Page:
A bachelor’s degree in Psychology also qualifies a person to assist psychologists and other professionals in community mental health centers, vocational rehabilitation offices, and correctional programs. They may work as research or administrative assistants or become sales or management trainees in business. Some work as technicians in related fields, such as marketing research.

What kind of graduate programs are available if students want to continue their education at Montclair State University?
Montclair State University offers three master degree programs, as well as a certification program and a post-grad certificate program. The M.A. Psychology can be completed as such or with a concentration in Industrial & Organizational Psychology. The M.A. Clinical Psychology can be completed with a concentration in  either Child/Adolescent Clinical Psychology or Clinical Psychology for Spanish/English Bilinguals. The M.A. Industrial/Organizational Psychology program which attracts a number of Fulbright scholars. The School Psychology certification program is for those interested in becoming school psychologists and working with assessment. The Forensic Psychology certificate program is for those who already possess a graduate degree and are looking for a new specialization or knowledge base in their current careers. Check out the admissions requirements.

What kind of career options are there for those with a graduate degree in Psychology?*
A doctoral degree usually is required for employment as an independent licensed clinical or counseling psychologist. Psychologists with a Ph.D. qualify for a wide range of teaching, research, clinical, and counseling positions in universities, healthcare services, elementary and secondary schools, private industry, and government. Psychologists with a Doctor of Psychology (Psy.D.) degree usually work in clinical positions or in private practices.

A doctoral degree usually requires 5 to 7 years of graduate study. The Ph.D. degree culminates in a dissertation based on original research. Courses in quantitative research methods, which include the use of computer-based analysis, are an integral part of graduate study and are necessary to complete the dissertation. The Psy.D. may be based on practical work and examinations rather than a dissertation. In clinical or counseling psychology, the requirements for the doctoral degree usually include at least a 1-year internship.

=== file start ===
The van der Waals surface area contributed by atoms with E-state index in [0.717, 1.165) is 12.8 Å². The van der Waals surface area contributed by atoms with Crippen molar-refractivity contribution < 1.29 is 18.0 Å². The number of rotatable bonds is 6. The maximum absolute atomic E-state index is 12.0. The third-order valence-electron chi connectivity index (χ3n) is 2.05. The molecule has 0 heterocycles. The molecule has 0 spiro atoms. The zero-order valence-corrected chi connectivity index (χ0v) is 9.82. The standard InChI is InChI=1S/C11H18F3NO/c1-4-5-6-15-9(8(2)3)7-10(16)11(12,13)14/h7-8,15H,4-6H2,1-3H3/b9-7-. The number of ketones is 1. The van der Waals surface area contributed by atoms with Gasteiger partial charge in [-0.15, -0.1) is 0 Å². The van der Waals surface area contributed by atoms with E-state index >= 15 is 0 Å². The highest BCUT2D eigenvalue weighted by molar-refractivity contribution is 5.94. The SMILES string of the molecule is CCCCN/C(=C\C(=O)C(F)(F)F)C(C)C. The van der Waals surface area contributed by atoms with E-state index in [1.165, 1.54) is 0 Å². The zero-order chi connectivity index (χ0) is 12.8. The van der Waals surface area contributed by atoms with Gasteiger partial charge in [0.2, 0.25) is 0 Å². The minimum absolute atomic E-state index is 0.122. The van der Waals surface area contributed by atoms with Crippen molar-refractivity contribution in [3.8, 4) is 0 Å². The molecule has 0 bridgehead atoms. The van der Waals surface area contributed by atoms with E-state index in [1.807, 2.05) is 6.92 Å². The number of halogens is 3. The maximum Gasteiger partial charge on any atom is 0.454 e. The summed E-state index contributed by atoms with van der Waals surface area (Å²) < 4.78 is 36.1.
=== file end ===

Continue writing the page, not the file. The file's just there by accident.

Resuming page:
Persons with a master’s degree in psychology may work as industrial-organizational psychologists or school psychologists (additional certification required). They also may work as psychological assistants, under the supervision of doctoral-level psychologists, and conduct research or psychological evaluations. A master’s degree in psychology requires at least 2 years of full-time graduate study. Requirements usually include practical experience in an applied setting and a master’s thesis based on an original research project. Competition for admission to graduate programs is keen. Some universities require applicants to have an undergraduate major in psychology. Others prefer only coursework in basic psychology with courses in the biological, physical, and social sciences; and statistics and mathematics.

 What is the salary range for those who have an advanced degree in Psychology?*
Median annual earnings of wage and salary clinical, counseling, and school psychologists in 2002 were $51,170. The middle 50 percent earned between $38,560 and $66,970. The lowest 10 percent earned less than $30,090, and the highest 10 percent earned more than $87,060. Median annual earnings in the industries employing the largest numbers of clinical, counseling, and school psychologists in 2002 were as follows:


Offices of other health practitioners

$59,600

Elementary and secondary schools

54,480

Offices of physicians

51,140

Outpatient care centers

44,010

Individual and family services

37,490

Median annual earnings of wage and salary industrial-organizational psychologists in 2002 were $63,710. The middle 50 percent earned between $48,540 and $81,880. The lowest 10 percent earned less than $36,620, and the highest 10 percent earned more than $112,660.


What are some specific position titles to look for when searching for a job upon graduation?**
Entry-level positions available for Psychology majors are:

In the Mental Health/Social Services Area—(a minor in family and child studies, justice studies, health & aging studies, or sociology would be helpful)—
Behavior analyst                                 Director of volunteer services                        
Probation/Parole officer                     Case worker               
Drug/Substance abuse counselor        Program manager        
Child protection worker                      Employment counselor